And we give props to the aforementioned Ken Barer, whose River Hawks edged LeMoyne last week to land the Long Island native his 100th triumph, against only 32 losses. With regional championships already under his belt, Barer has assembled quite a resume in little more than four years.
And, lastly it's time for AROUND THE RIM thoughts and observations from a traveling hoops junkie:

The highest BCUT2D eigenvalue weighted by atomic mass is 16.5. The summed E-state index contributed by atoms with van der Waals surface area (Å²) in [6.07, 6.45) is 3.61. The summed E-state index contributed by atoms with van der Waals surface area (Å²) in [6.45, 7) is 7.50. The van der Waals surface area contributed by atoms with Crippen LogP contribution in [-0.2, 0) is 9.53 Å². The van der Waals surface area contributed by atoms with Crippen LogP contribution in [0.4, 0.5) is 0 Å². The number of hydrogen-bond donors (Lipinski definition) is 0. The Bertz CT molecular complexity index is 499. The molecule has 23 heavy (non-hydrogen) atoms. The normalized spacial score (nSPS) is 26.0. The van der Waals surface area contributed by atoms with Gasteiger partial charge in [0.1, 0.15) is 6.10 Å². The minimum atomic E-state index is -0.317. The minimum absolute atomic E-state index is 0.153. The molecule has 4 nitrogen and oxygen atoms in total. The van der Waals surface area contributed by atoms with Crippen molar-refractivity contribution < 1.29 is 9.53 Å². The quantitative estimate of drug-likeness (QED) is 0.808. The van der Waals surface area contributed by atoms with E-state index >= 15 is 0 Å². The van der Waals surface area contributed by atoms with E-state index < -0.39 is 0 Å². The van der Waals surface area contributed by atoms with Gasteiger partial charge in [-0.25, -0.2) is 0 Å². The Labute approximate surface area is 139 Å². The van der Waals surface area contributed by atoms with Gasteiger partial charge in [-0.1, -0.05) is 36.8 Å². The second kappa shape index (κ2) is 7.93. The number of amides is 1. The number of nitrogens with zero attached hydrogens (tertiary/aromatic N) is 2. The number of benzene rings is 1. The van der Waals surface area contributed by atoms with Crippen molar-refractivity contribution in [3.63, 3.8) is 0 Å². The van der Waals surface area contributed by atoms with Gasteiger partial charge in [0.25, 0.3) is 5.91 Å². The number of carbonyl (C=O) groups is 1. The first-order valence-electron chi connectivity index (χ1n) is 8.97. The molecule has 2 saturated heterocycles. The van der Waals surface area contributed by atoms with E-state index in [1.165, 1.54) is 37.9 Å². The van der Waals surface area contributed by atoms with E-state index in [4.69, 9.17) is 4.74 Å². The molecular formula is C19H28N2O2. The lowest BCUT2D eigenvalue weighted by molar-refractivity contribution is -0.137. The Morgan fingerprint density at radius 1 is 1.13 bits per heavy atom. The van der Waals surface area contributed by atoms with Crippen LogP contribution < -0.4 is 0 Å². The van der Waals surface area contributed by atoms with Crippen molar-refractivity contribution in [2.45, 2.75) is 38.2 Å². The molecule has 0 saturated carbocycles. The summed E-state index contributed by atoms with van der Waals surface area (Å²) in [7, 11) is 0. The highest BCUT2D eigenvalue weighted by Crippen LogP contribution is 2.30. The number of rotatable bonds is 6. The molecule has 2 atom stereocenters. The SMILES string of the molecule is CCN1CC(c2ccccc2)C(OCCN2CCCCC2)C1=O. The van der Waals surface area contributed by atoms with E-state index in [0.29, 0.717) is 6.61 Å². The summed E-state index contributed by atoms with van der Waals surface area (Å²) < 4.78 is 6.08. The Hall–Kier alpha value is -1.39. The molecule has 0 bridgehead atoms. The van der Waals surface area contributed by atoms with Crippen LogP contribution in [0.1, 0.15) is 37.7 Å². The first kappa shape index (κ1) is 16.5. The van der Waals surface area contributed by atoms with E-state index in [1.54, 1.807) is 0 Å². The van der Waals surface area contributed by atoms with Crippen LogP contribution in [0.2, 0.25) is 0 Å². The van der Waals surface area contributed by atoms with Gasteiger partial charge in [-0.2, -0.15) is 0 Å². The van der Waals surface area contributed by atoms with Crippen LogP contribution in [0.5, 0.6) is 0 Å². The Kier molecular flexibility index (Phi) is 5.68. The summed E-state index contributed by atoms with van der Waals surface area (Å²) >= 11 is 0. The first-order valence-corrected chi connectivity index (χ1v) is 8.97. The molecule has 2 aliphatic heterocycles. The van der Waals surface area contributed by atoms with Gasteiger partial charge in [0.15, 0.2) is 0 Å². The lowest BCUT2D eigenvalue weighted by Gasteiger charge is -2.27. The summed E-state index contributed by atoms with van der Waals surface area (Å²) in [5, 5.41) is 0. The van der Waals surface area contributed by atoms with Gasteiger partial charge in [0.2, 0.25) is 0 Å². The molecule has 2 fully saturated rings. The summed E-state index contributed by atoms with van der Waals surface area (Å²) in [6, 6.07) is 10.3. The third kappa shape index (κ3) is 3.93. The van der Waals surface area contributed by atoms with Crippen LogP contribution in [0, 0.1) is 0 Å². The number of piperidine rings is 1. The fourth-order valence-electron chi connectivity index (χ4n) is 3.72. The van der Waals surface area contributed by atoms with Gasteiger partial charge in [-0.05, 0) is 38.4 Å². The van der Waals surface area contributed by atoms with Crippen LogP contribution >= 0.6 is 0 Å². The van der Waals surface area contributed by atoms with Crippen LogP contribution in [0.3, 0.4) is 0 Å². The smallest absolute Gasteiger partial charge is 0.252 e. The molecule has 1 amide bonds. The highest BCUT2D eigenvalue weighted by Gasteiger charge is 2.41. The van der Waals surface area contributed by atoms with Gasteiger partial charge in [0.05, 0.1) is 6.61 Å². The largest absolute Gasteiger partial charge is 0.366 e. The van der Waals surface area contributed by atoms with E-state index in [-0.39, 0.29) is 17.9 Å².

What's with the 3-point explosions, lately? Already this season, we've seen two players Philadelphia's Mike Dunn and St. Michael's James Sorrentine bury 10 triples in a game. And speaking of Philly, how about that 53-point performance turned in by sensational, two-time All-America Tayron Thomas at the Disney Classic? Even though his Rams lost in OT to Presbyterian, the point total represented the highest in the region since 1991, when Sacred Heart's outstanding shooting guard Darrin Robinson lit it up for 55 vs. Husson. Thomas also came within one point of the all-time school record Adelphi's defense has limited its last two foes to fewer than 40 points, which begs the question: When are they going to get their act together and get that number below 30 already? Whose hair is redder, Assumption's Justin Hotchkiss or Stonehill's Sean Nelson? I go with Hotchkiss I LOVE the new kids at New York Tech. Just wait until they get their sea legs After a year saddled with injury, Merrimack's Kent Leahy has come back from the dead stronger than Schwarzeneggar's Terminator Who had Goldey-Beacom in the pool of last Northeast team to lose this year? There may not be a better inside player thus far than Bridgeport's Mike Rosario. He's a beast St. Anselm recently won an abbreviated game over Queens after moisture on the Stoutenburgh Gym floor caused a few players to take a tumble. A volleyball game on the same court had to be scratched due to similar conditions just weeks before. So I guess the good folks at St. A's could, you know, kinda rent out the place as a new Slip N' Slide attraction when the humidity spikes Herb Magee's WORST season was 10-14 in 1973-74 Who doesn't think Bentley is going to turn things around before it's all said and done? In a world of great basketball names, Nyack's John Van Dunk may be the best around. Though I have to admit I'm partial to NYIT's Miguel Pierre-Fanfan If you keep track of these kind of things, the Northeast-10 is 17-5 vs. the NYCAC and 4-2 vs. the CACC, while the NYCAC sports a 9-6 mark vs. the CACC Nice to see more and more teams broadcasting games on the Internet. May the trend only grow There are lots of nice uniforms out there, but something has to be said about the traditional blue and whites of Assumption and Mercy classic There has never been a player ever who givers 100% every second on the floor like Bloomfield's Andre Dabney. And he's playing with a bad wrist that has to be iced and wrapped after each game. There are better players out there, but none more fun to watch I know it's only Division II, but it's highly unprofessional to cheer and editorialize on the public address system. Sorry, but it needed to be said Tayron Thomas could play in the NBA, he's so good So let me get this straight: NJIT is jumping up to Division I next year without a conference affiliation? I only hope that the higher-ups at that institution have a plan in place, because after switching leagues as often as they have over the past decade, the skeptics are ready to pounce St. Rose continues to play exciting, winning basketball without a true star. Same with Adelphi Herb Magee can tell you the final score of just about any of his 801 wins University of the Sciences may not have a win yet, but the Devils certainly lead the region in near-wins John Williams of Bryant seems to be playing in his seventh year, he's been so good for so long Had a chance to see Pace play at Bowie State, and can I just tell you, you have NEVER heard a band as good as Bowie's Symphony of Sound. Under the direction of Adolph Wright, this 50-some-odd piece ensemble, along with the accompanying dance teams and cheerleading squad, put on the absolute BEST show I have ever seen at this level. And it ain't even close! The USC Trojan Marching Band could learn a thing or two from this stylish, high-energy troupe. And when they blasted out the O'Jays' "Back Stabbers" and the Commodores' "Zoom" on back-to-back timeouts, I was in musical heaven I remain a neutral observer at most games, but there is no guy I want to see succeed more than Concordia's John Dwinell. He's earned a measure of good karma by now, don't you think? I can't wait until February 20 to see seven-footers Alex Gambino of Southern Connecticut and Dan Cromwell of LeMoyne match up Herb Magee on his ascent to the 800-win plateau: "I'm whizzing by the dead guys."